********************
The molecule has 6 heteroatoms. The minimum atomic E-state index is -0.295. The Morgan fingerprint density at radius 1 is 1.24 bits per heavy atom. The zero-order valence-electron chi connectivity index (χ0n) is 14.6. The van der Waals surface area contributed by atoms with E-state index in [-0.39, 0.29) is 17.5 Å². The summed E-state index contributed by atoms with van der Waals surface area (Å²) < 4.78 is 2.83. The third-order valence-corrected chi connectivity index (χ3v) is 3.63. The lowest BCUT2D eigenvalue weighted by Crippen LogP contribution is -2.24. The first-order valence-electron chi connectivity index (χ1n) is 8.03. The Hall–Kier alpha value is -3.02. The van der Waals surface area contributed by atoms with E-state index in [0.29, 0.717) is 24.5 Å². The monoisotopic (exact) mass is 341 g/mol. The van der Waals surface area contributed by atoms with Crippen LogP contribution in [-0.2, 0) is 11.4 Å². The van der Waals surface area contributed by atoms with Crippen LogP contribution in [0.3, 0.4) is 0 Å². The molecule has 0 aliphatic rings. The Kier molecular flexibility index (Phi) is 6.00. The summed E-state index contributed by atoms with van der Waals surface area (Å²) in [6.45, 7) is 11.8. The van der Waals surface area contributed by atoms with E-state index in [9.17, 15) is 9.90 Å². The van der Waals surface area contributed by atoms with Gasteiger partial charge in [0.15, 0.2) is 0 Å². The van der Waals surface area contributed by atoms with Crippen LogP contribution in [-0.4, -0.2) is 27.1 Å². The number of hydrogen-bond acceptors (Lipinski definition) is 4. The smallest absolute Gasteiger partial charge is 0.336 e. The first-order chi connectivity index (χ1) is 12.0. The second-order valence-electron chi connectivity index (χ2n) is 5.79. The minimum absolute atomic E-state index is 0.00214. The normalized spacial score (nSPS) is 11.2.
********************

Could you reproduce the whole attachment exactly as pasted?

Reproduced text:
The molecule has 6 heteroatoms. The minimum atomic E-state index is -0.295. The Morgan fingerprint density at radius 1 is 1.24 bits per heavy atom. The zero-order valence-electron chi connectivity index (χ0n) is 14.6. The van der Waals surface area contributed by atoms with E-state index in [-0.39, 0.29) is 17.5 Å². The summed E-state index contributed by atoms with van der Waals surface area (Å²) < 4.78 is 2.83. The third-order valence-corrected chi connectivity index (χ3v) is 3.63. The lowest BCUT2D eigenvalue weighted by Crippen LogP contribution is -2.24. The first-order valence-electron chi connectivity index (χ1n) is 8.03. The Hall–Kier alpha value is -3.02. The van der Waals surface area contributed by atoms with E-state index in [0.29, 0.717) is 24.5 Å². The monoisotopic (exact) mass is 341 g/mol. The van der Waals surface area contributed by atoms with Crippen LogP contribution in [-0.2, 0) is 11.4 Å². The van der Waals surface area contributed by atoms with Crippen LogP contribution in [0.3, 0.4) is 0 Å². The molecule has 0 aliphatic rings. The Kier molecular flexibility index (Phi) is 6.00. The summed E-state index contributed by atoms with van der Waals surface area (Å²) in [6.45, 7) is 11.8. The van der Waals surface area contributed by atoms with E-state index in [9.17, 15) is 9.90 Å². The van der Waals surface area contributed by atoms with Gasteiger partial charge in [0.15, 0.2) is 0 Å². The van der Waals surface area contributed by atoms with Crippen LogP contribution in [-0.4, -0.2) is 27.1 Å². The number of hydrogen-bond acceptors (Lipinski definition) is 4. The smallest absolute Gasteiger partial charge is 0.336 e. The first-order chi connectivity index (χ1) is 12.0. The second-order valence-electron chi connectivity index (χ2n) is 5.79. The minimum absolute atomic E-state index is 0.00214. The normalized spacial score (nSPS) is 11.2.